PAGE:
"Molly Bourke's Journey" is about one of the 600 people with developmental disabilities who receives services from Misericordia in Chicago, Illinois.
An article in the Illinois Herald News by Lauren Leone-Cross, 4/2/16, reports on a bill before the Illinois House of Representatives that would create a new licensing system for "Continuum of Care" centers for people with developmental disabilities:
"The bill [HB 6304] would allow the state to apply for a federal waiver under Section 1115 of the Social Security Act, allowing for 'an alternative model' of licensing, reimbursement and quality assurance. Such a waiver allows states to test out experimental and pilot programs that do not necessarily meet federal Medicaid and Children's Health Insurance Program rules."
The legislation is being pushed with strong support from the Chicago nonprofit Misericordia, "a 31-acre continuum of care campus that services more than 600 people with a staff of 1,000." Advocates, such as the Centers for Independent Living, who oppose everything but "full community inclusion" are rallying opposition to the bill.
"Sister Rosemary Connelly, [Misericordia's] longtime director, said this alternative care method provides a choice for families of those with severe developmental disabilities.
"'Community-integrated living arrangements are not for everyone, yet it's perceived as the 'right and only way,'" Connelly said.
“'[Opponents] are really denying families the right to choice,' she added."
Federally-funded advocates who oppose the bill, claim that it violates the U.S. Supreme Court's 1999 Olmstead decision that they say mandates full community integration. This is a misinterpretation of Olmstead that is so prevalent among advocacy organizations that promote full inclusion and many government agencies that it can only be described as a purposeful misstatement of the Supreme Court decision.
Olmstead affirms the Americans with Disabilities Act (ADA) regulation that says that "a public entity must administer services, programs, and activities in the most integrated, least restrictive setting appropriate to the needs of qualified individuals with disabilities."
[28 C.F.R. § 35.130(d)] [emphasis added]
Neither the ADA nor Olmstead support only community care or only institutional care:
"[O]ne conclusion seems plain: some disabled individuals can benefit from community placement, and some may not. While all disabled are covered by the ADA, different remedies are recognized by the statute for different degrees of disability." [Brief at VOR et al., as Amici Curiae, in Olmstead v. L.C., at 6 (February 3, 1999)]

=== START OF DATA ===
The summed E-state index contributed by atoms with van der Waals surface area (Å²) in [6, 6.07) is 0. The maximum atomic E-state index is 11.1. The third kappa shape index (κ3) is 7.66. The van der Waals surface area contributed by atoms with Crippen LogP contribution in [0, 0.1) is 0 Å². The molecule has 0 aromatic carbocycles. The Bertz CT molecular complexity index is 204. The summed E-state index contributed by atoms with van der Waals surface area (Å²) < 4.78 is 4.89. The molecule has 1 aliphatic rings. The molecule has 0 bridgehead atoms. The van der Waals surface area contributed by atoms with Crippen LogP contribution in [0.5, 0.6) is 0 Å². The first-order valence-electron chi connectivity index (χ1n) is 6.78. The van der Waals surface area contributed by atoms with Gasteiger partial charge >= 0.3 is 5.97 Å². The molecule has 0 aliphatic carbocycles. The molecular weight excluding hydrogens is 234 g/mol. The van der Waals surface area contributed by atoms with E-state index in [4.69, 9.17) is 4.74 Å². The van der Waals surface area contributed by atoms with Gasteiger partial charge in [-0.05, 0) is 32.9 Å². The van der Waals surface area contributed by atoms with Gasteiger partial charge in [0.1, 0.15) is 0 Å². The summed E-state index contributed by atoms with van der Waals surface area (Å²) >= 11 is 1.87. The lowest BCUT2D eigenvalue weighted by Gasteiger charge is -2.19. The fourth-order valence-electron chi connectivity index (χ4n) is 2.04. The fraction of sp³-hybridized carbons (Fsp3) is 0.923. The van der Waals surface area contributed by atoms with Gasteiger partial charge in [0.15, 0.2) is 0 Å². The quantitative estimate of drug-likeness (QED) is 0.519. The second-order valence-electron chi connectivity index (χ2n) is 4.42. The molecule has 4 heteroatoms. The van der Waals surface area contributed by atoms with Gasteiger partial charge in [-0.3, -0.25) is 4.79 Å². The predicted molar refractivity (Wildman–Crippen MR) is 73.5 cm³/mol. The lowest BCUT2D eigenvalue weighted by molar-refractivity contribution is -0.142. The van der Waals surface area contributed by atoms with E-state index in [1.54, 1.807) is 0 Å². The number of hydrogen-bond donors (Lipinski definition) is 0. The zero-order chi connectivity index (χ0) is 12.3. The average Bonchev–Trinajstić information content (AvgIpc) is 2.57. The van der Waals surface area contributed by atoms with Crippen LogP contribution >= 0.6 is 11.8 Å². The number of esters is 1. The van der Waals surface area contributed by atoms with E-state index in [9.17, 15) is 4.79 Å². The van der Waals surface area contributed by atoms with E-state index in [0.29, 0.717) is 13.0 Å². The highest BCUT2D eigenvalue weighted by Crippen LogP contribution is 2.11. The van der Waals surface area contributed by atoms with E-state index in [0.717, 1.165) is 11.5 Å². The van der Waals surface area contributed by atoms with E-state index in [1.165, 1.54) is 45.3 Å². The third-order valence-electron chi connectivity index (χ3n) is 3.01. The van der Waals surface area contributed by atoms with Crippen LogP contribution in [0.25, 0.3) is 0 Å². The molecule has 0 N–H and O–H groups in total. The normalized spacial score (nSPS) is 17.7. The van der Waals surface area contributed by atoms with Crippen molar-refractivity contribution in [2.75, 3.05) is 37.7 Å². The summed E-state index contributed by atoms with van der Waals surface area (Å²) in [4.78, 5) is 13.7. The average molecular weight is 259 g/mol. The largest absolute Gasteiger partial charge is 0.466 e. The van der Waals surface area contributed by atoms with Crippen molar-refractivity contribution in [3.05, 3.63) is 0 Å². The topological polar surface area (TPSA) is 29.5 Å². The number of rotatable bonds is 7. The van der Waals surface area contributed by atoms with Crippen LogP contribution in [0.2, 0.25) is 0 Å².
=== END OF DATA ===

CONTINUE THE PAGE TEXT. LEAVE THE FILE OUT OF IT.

Under the Illinois Continuum of Care system proposed by the bill, I wonder if it would be possible for Intermediate Care Facilities and other institutional and group settings for people with intellectual disabilities to become vital resources for their surrounding communities. This could be done by waiving part of the Home and Community-Based settings rule from CMS that makes it nearly impossible to open these facilities to non-residents living in the community.
The current policy is to close facilities and release their residents into communities that are often unprepared for them and lack needed specialized services. More often than not, "the community" fails to live up to a utopian vision of community inclusion.
According to the news article, "under the bill, continuum of care facilities would be required to provide community-integrated living arrangements near their campuses, employment opportunities, training programs and skilled-nursing residential care."
This blended system with Continuum of Care centers acknowledges the need for a "Continuum of Care" to meet the "Continuum of Needs", especially for people with the most severe developmental and behavioral disabilities.
More on Misericordia...
More on Misericordia...